With the revival of pagan antiquity came a revival of interest in its religions. The humanist movement, in full swing at the outset of the sixteenth century, put itself to setting out and interpreting the classical and patristic sources on the many aspects of these religions, among which the oracles of ancient Greece held a prominent place. By this process the oracles became an object of historical knowledge: in context, individual sources could contribute to the rounded picture of an institution with its own cultural contours. This chapter outlines the classical and patristic sources, and their reception by early modern humanists.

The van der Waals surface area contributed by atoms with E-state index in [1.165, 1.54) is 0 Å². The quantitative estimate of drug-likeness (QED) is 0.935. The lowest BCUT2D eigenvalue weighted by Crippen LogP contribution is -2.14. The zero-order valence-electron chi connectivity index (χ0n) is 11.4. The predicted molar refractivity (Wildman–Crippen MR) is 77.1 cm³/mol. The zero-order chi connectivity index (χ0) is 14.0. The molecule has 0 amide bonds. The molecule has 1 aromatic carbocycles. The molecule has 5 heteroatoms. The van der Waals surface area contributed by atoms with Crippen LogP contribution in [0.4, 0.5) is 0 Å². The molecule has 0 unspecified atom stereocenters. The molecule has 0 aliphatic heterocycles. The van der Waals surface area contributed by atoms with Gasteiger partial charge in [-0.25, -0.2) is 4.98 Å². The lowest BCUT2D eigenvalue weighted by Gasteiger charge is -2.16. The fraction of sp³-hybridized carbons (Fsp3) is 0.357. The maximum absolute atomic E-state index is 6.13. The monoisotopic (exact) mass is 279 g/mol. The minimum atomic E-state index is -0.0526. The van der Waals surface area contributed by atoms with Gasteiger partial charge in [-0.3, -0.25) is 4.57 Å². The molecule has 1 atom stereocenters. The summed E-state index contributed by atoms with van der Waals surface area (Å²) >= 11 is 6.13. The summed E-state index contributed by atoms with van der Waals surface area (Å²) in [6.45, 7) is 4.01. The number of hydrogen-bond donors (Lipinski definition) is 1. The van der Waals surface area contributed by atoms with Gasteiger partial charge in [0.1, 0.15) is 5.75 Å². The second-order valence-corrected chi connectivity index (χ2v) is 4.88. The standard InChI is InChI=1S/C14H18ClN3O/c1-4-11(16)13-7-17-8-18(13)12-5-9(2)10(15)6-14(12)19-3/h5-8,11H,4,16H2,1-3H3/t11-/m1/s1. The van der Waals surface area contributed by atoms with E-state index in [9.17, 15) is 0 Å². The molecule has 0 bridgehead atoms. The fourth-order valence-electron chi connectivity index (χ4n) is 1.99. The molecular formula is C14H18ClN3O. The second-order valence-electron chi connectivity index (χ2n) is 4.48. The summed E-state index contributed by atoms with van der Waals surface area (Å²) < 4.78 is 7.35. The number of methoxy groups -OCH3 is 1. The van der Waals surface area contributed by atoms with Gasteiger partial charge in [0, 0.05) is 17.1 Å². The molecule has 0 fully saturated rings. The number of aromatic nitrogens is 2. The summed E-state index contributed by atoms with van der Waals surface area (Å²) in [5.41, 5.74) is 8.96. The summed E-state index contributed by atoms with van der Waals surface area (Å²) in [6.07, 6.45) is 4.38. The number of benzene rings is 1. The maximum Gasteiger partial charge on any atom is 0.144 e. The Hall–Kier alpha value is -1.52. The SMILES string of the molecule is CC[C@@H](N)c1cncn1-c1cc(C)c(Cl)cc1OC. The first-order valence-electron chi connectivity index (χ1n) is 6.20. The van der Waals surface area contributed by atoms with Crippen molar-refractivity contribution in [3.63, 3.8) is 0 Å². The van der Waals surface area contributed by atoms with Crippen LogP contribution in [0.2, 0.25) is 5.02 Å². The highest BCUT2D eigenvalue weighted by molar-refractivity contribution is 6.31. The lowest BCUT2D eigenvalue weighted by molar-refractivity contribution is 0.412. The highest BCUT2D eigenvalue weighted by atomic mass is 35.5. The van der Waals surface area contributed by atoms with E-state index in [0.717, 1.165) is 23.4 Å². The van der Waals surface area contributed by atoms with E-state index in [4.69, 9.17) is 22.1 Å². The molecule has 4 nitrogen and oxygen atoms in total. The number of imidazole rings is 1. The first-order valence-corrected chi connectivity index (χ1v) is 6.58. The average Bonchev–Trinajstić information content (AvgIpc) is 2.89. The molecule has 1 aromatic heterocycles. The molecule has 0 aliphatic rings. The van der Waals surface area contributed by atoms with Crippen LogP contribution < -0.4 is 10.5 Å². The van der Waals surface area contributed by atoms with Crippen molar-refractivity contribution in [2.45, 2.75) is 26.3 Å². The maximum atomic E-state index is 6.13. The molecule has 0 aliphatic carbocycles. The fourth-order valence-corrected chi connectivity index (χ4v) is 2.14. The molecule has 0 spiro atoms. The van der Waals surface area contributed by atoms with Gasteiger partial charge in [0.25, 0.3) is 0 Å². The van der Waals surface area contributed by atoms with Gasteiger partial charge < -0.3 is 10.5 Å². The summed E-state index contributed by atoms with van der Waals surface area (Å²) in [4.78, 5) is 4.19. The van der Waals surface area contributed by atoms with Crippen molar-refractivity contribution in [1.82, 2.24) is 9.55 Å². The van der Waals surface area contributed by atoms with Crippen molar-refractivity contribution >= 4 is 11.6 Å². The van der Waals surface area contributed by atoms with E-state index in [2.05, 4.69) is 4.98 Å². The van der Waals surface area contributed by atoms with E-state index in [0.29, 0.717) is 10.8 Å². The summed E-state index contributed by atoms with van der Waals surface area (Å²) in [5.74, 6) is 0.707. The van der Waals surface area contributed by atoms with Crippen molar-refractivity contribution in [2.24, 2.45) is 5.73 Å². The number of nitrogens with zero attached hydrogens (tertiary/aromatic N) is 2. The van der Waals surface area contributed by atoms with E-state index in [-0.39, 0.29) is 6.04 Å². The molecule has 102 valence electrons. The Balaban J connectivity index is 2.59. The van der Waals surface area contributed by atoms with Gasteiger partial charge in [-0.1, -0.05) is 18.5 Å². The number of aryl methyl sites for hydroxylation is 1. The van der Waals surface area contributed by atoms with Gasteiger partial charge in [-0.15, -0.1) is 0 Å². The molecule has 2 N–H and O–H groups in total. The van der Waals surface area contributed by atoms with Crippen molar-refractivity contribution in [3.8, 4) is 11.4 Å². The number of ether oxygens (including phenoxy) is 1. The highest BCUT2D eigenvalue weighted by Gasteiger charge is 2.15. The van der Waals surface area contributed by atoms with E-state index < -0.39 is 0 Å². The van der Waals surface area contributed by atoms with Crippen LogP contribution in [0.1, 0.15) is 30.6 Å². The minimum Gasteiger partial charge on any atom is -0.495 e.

Princeton Scholarship Online requires a subscription or purchase to access the full text of books within the service. Public users can however freely search the site and view the abstracts and keywords for each book and chapter.
If you think you should have access to this title, please contact your librarian.
To troubleshoot, please check our FAQs , and if you can't find the answer there, please contact us.